In Response

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We are grateful for the opportunity to respond to Grocott and Deutscher’s1 letter regarding publication bias in anesthesia literature. Our article entitled, “Publication Bias and Nonreporting Found in Majority of Systematic Reviews and Meta-analyses in Anesthesiology Journals,” found that publication bias evaluations often are missing from meta-analyses and that search strategies do not often account for gray literature. We agree that it is difficult for journal staff to screen adequately for publication bias assessments, but we wonder whether journal editors might adopt approaches in an attempt to limit publication bias.
Here, we briefly mention a few approaches under development. The company Penelope has developed an automated tool that screens articles for errors and missing information. This tool may also be useful for checking adherence to reporting guidelines like Preferred Reporting Items for Systematic Reviews and Meta-analyses.2 The 2-tiered peer review approach in which the methods are reviewed and approved before results have even been submitted has been suggested and tested.3BMC Psychology is pilot testing a “results-free peer review” in which reviewers are blinded to results during initial review.4 There are also journals that publish negative results.5,6 In an extreme example, the journal Basic and Applied Social Psychology completely banned P values from studies.7 Actions like these are interesting; however, there is no evidence we know about that has evaluated the utility of these strategies.
In addition to measures that may limit publication bias, we think it should be addressed clearly in systematic reviews. First, we advocate for improved search strategies. Systematic literature searches that use only databases like MEDLINE or Embase will only return published studies, and evidence suggests that in some cases, including unpublished data alters the direction and magnitude of pooled effect estimates. Although there are many sources for searching gray literature, we find 2 especially promising. Clinical trials registries have been developed worldwide to catalog ongoing clinical trials. Section 801 of the Food and Drug Administration Amendments Act mandated that applicable clinical trials be registered on site before patient enrollment and that summary data be reported within 1 year of study completion.8 Several studies have confirmed that clinical trial registries may be a useful adjunct to traditional database searches for locating unpublished data.9–14 Recently, the beta version of was released with the intent of making all data and documents related to a clinical trial publically available. These documents include Food and Drug Administration regulatory documents from Drugs@FDA, trial registry information, and trial protocols, to name a few.15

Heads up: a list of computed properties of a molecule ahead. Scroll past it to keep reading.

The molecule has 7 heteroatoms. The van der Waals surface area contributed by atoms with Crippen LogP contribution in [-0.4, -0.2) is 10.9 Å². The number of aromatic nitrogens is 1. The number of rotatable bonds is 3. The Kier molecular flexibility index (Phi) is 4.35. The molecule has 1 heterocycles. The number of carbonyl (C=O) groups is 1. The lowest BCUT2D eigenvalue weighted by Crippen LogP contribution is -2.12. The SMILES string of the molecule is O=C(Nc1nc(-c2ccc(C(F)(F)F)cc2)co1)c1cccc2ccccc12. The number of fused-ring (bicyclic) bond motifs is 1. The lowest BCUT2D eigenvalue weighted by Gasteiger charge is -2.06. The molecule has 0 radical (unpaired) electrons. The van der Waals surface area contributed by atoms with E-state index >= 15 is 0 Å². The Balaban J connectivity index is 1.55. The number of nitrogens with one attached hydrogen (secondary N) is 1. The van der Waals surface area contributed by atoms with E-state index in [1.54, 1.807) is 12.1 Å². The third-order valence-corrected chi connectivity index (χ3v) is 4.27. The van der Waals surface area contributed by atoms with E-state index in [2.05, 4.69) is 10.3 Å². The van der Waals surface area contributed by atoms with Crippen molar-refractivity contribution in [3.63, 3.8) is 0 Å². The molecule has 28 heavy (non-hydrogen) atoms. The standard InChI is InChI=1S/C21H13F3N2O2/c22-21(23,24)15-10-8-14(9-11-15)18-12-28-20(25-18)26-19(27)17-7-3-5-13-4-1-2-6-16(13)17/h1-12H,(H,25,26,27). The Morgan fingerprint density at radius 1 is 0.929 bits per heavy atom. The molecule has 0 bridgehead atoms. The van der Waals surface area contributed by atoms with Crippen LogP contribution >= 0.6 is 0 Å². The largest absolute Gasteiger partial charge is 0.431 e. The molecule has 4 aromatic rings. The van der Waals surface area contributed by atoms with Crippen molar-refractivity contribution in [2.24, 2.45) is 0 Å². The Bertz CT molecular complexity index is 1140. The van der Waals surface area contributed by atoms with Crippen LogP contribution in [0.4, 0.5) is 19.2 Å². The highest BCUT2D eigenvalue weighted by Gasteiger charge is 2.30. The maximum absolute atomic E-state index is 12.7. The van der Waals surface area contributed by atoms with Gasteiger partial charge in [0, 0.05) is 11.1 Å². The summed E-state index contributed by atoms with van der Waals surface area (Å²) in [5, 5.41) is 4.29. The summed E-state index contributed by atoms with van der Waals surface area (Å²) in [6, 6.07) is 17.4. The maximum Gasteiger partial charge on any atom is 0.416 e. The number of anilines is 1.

Second, we would like to suggest that systematic reviewers consider more robust methods for conducting publication bias assessments. In Hedin et al,16 visual inspection of funnel plots was reported commonly. This method inherently is subjective and not likely to produce accurate indications of publication bias. Terrin et al17 found that medical researchers were only able to correctly identify the presence or absence of publication bias in 52% of the funnel plots they inspected. Regression-based funnel plot approaches, also commonly found in our study, may lack sufficient power to detect true funnel plot asymmetry when meta-analyses are comprised an insufficient number of studies. More robust methods like selection models are promising alternatives and have been recommended recently.18 Unfortunately, these methods are not conducted as easily and will likely continue to be underrepresented in meta-analytic studies.
There are many proposed actions that could be put into place to improve the current state of affairs. We offer a few in hopes of encouraging ongoing discourse regarding this important topic in the anesthesia literature.
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